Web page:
Sunday, November 1, 2020

On Forecasting and Uncertainty

As we all wonder how things will look Tuesday evening and Wednesday morning, and then for the next four years, it is interesting to consider how we handle uncertainty in forecasting and modeling.

Highlighting uncertainty:
A range of outcomes on Sunday morning - via 538

"Mapping uncertainty" - via twitter

One person, formerly involved with fivethirtyeight, writes that the modeling should be understood as "mapping uncertainty rather than making predictions."

In a response on Our Salem on population forecasting, EconNW said:

Whenever I develop a forecast for a city, I tell them that, while we are required to have a point forecast for 20 years, I know the forecast is almost certainly wrong.

Strong Towns devoted a post to a closely related matter, "A Reminder for Planners: 'Every Projection is Wrong'

False precision in the Costco case
(Final written argument on Remand)

So a perennial question here is, why does our traffic forecasting erase uncertainty and give the false precision of one number for 2035 or 2040 traffic or other future date?

In so many other exercises in forecasting and modeling, those who issue the forecasts and analyze them highlight levels of uncertainty.

Some of the times highlighting a level of uncertainty would make no difference.

Consultant response to wildly exaggerated
worries about traffic (Council last week)

An error of several hundred percent here  - a 500% error would be 42 trips instead of 7 - at the proposed housing in the German Baptist Church is not at all meaningful for a collector street.

Other times uncertainty has real implications for policy choices.

A forecasting error, well within margins of error, on the State Street corridor might keep us from appropriately adjusting it in a 4/3 safety conversion.

On State Street:
An 80th percentile confidence interval should be
about -20% to +10%.
A 95th percentile interval is much wider.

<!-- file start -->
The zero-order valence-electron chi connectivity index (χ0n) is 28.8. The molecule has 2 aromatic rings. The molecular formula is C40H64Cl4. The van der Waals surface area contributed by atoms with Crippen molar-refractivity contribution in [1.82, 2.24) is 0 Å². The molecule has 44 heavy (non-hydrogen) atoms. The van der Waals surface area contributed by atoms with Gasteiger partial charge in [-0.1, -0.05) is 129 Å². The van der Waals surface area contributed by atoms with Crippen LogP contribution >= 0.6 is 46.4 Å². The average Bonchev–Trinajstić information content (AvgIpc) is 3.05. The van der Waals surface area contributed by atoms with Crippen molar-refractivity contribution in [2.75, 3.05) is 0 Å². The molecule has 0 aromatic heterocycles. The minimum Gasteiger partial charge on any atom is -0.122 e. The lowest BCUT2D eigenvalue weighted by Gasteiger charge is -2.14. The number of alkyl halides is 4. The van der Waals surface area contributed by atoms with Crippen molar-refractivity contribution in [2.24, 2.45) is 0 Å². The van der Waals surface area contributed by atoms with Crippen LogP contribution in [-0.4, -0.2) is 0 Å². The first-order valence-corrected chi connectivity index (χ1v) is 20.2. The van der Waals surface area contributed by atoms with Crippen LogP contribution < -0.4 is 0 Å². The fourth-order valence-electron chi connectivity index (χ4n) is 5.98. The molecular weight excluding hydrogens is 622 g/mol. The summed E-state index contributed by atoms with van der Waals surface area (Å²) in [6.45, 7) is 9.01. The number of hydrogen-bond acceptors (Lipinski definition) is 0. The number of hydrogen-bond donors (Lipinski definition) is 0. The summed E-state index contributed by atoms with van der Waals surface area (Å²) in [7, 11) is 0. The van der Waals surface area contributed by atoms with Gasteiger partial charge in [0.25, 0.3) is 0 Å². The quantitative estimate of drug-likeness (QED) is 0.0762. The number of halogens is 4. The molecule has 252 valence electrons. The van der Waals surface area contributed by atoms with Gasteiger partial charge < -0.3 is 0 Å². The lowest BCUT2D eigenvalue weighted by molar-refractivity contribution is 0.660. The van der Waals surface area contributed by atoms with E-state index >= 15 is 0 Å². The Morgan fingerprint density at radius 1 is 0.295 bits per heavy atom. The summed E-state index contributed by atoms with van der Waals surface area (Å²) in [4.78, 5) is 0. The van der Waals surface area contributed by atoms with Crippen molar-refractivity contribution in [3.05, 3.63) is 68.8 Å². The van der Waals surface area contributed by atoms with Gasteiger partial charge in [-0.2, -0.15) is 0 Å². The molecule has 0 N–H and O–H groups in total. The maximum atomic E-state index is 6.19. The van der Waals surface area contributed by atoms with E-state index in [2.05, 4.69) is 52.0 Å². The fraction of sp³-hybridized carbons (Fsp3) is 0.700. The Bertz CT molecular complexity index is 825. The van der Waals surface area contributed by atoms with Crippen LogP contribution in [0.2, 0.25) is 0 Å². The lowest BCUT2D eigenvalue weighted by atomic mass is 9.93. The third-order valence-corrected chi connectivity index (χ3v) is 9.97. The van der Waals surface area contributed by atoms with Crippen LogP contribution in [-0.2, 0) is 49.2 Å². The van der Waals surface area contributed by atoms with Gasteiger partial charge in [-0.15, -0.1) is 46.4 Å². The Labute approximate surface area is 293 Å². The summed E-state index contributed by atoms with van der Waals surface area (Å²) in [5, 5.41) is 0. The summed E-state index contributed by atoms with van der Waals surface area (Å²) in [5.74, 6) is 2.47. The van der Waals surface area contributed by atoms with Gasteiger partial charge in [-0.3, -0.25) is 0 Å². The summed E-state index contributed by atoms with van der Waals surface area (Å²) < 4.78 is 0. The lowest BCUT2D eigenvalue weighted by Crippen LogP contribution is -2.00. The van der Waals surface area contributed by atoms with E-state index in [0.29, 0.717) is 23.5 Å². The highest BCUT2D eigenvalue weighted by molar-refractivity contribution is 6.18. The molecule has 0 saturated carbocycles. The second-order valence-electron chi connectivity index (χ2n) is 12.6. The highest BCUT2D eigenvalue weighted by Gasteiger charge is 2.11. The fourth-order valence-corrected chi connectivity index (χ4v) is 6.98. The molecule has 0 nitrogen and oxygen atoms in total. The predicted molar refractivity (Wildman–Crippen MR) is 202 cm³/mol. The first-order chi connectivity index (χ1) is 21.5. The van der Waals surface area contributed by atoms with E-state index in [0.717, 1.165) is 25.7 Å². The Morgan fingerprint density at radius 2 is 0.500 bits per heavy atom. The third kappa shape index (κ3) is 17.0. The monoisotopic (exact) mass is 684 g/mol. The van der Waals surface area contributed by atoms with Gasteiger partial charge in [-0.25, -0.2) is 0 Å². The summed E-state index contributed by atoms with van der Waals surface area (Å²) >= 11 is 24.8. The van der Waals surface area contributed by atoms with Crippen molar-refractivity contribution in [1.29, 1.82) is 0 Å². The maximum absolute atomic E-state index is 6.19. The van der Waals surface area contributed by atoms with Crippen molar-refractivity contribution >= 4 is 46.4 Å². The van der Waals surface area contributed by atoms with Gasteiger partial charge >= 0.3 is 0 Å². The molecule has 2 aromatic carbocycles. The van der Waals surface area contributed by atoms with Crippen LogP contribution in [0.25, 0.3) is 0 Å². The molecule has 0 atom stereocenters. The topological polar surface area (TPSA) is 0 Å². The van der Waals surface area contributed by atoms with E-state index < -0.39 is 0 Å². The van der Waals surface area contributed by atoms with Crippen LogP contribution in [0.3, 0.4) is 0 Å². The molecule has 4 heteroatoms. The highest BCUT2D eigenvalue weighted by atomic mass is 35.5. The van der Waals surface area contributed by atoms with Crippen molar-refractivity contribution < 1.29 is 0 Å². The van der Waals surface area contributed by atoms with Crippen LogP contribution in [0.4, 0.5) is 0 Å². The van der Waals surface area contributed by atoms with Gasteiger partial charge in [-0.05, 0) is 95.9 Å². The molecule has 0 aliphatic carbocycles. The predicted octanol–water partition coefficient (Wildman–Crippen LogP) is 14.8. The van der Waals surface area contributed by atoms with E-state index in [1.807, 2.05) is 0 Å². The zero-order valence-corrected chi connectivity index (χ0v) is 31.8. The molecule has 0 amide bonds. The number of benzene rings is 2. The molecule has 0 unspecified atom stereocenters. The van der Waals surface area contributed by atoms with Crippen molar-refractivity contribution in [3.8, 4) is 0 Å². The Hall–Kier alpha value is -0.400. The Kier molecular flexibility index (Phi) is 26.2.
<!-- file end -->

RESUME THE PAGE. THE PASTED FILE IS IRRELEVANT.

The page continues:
We should insist on an acknowledgement of margin of error and uncertainty on our traffic forecasting, especially when the City and other bodies are making large policy and budgeting decisions on our roads.

For previous notes as periodically we revisit this theme, see here

(And this note is not about the candidates in the Election; comments about that or them will almost certainly be deleted.)


Walker said...

Furthermore, every agency and government department that routinely forecasts anything (Costs, traffic, growth, etc.) should be legally required to develop and update (with each new forecast made) its own “forecast error tendency” and, when presenting new forecasts, be required to present its own forecast error tendency data and explain how the newest forecast accounts for the agency’s historical error tendency.

Imagine if traffic modelers had to explain why they relentlessly overestimate traffic, and why they relentlessly underestimate costs . . . And use data that shows that their forecasts are far too often simple “wishcasting.”

Salem Breakfast on Bikes said...

It's remarkable how many pieces there have been generally in the form of, "here's what we got wrong in 2016, here's what you got wrong or misunderstood in interpreting what we said, here's how we are doing things differently, and here's how you should interpret it."

As you say, there is just no feedback/assessment loop whatsoever in traffic forecasting.

Walker said...

Or any other kind of government forecasting. Every program and project has embedded goals and forecasts, and government tends to be absolutely silent about comparing the projections — how they sold the thing — with the actual results obtains (see, “urban renewal” for just one notorious example). Every part of government is constantly engaged in making claims about the future (what it expects will happen if this or that policy is pursued) but there is zero effort to do any self-reflection to determine whether there is anything to be learned from the gap between results and projections.